Search

Begin New Search
Proceed to Checkout

Search Results for All:
(Showing results 1 to 2 of 2)



Economy-wide Estimates of Rebound Effects: Evidence from Panel Data

Morakinyo O. Adetutu, Anthony J. Glass, and Thomas G. Weyman-Jones

Year: 2016
Volume: Volume 37
Number: Number 3
DOI: 10.5547/01956574.37.3.made
View Abstract

Abstract:
Energy consumption and greenhouse emissions across many countries have increased overtime despite widespread energy efficiency improvements. One explanation offered in the literature is the rebound effect (RE), however there is a debate about its magnitude and the appropriate model for estimating it. Using a combined stochastic frontier analysis (SFA) and two-stage dynamic panel data approach, we explore these two issues of magnitude and model for 55 countries over the period 1980 to 2010. Our central estimates indicate that in the short-run, 100% energy efficiency improvement is followed by 90% rebound in energy consumption, but in the long-run it leads to a 136% decrease in energy consumption. Overall, our estimated cross-country RE magnitudes indicate the need to consider or account for RE when energy forecasts and policy measures are derived from potential energy efficiency savings.



Carbon Tax and Energy Intensity: Assessing the Channels of Impact using UK Microdata

Morakinyo O. Adetutu, Kayode A. Odusanya, and Thomas G. Weyman-Jones

Year: 2020
Volume: Volume 41
Number: Number 2
DOI: 10.5547/01956574.41.2.made
View Abstract

Abstract:
Prior empirical studies indicate that carbon taxes have a negative impact on energy intensity, yet, the literature is unable to shed much light on the channels through which a moderate carbon tax reduces industrial energy intensity. Using a two-stage econometric approach, we provide the first comprehensive analysis of the five components of the energy intensity gain (EIG) arising from the UK climate change levy (CCL). First, we propose an EIG decomposition based on a stochastic energy cost frontier and a confidential panel of UK manufacturing plants covering 2001-2006. In the second stage, we identify the impact of the CCL on EIG components using an instrumental variable (IV) approach that addresses the endogeneity of the carbon tax rules. Factor substitution and technological progress are the dominant firm responses to the CCL, while energy efficiency is surprisingly the least responsive component. Our findings underscore the challenge arising from overreliance on narrow energy policy objectives such as energy efficiency improvements, suggesting that a broader policy approach aimed at improving overall firm resource allocation might be more appropriate.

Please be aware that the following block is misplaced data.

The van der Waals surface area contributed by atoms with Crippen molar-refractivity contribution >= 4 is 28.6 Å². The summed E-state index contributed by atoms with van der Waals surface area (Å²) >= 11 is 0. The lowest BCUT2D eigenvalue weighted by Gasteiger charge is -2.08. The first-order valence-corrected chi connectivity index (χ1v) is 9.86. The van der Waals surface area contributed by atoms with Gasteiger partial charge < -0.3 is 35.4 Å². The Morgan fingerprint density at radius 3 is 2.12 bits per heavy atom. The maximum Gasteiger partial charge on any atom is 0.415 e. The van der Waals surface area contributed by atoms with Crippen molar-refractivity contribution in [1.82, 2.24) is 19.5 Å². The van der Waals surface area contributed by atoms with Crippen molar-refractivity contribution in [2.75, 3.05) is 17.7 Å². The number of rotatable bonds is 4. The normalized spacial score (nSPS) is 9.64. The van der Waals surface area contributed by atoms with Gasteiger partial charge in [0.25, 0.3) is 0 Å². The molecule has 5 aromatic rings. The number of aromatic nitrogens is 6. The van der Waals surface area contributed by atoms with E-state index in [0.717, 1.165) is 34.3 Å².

Begin New Search
Proceed to Checkout

 

© 2022 International Association for Energy Economics | Privacy Policy | Return Policy